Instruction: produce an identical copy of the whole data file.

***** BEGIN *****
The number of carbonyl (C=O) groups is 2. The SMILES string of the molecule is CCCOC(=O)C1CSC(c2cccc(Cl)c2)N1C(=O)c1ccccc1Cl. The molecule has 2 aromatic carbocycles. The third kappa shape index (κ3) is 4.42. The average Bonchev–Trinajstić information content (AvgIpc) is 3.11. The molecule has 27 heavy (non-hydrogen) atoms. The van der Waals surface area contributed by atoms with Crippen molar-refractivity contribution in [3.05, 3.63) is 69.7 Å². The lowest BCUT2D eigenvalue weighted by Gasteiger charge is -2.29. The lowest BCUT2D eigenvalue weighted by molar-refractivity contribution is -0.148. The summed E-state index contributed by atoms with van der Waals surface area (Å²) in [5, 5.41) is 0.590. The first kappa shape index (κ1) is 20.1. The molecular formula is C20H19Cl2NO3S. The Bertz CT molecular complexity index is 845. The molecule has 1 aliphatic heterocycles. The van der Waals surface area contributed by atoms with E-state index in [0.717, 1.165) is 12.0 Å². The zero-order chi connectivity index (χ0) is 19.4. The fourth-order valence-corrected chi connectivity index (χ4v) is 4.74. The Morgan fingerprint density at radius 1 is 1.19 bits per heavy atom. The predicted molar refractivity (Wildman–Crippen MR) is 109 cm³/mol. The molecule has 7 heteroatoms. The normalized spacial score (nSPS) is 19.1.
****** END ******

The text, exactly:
The number of carbonyl (C=O) groups is 2. The SMILES string of the molecule is CCCOC(=O)C1CSC(c2cccc(Cl)c2)N1C(=O)c1ccccc1Cl. The molecule has 2 aromatic carbocycles. The third kappa shape index (κ3) is 4.42. The average Bonchev–Trinajstić information content (AvgIpc) is 3.11. The molecule has 27 heavy (non-hydrogen) atoms. The van der Waals surface area contributed by atoms with Crippen molar-refractivity contribution in [3.05, 3.63) is 69.7 Å². The lowest BCUT2D eigenvalue weighted by Gasteiger charge is -2.29. The lowest BCUT2D eigenvalue weighted by molar-refractivity contribution is -0.148. The summed E-state index contributed by atoms with van der Waals surface area (Å²) in [5, 5.41) is 0.590. The first kappa shape index (κ1) is 20.1. The molecular formula is C20H19Cl2NO3S. The Bertz CT molecular complexity index is 845. The molecule has 1 aliphatic heterocycles. The van der Waals surface area contributed by atoms with E-state index in [0.717, 1.165) is 12.0 Å². The zero-order chi connectivity index (χ0) is 19.4. The fourth-order valence-corrected chi connectivity index (χ4v) is 4.74. The Morgan fingerprint density at radius 1 is 1.19 bits per heavy atom. The predicted molar refractivity (Wildman–Crippen MR) is 109 cm³/mol. The molecule has 7 heteroatoms. The normalized spacial score (nSPS) is 19.1.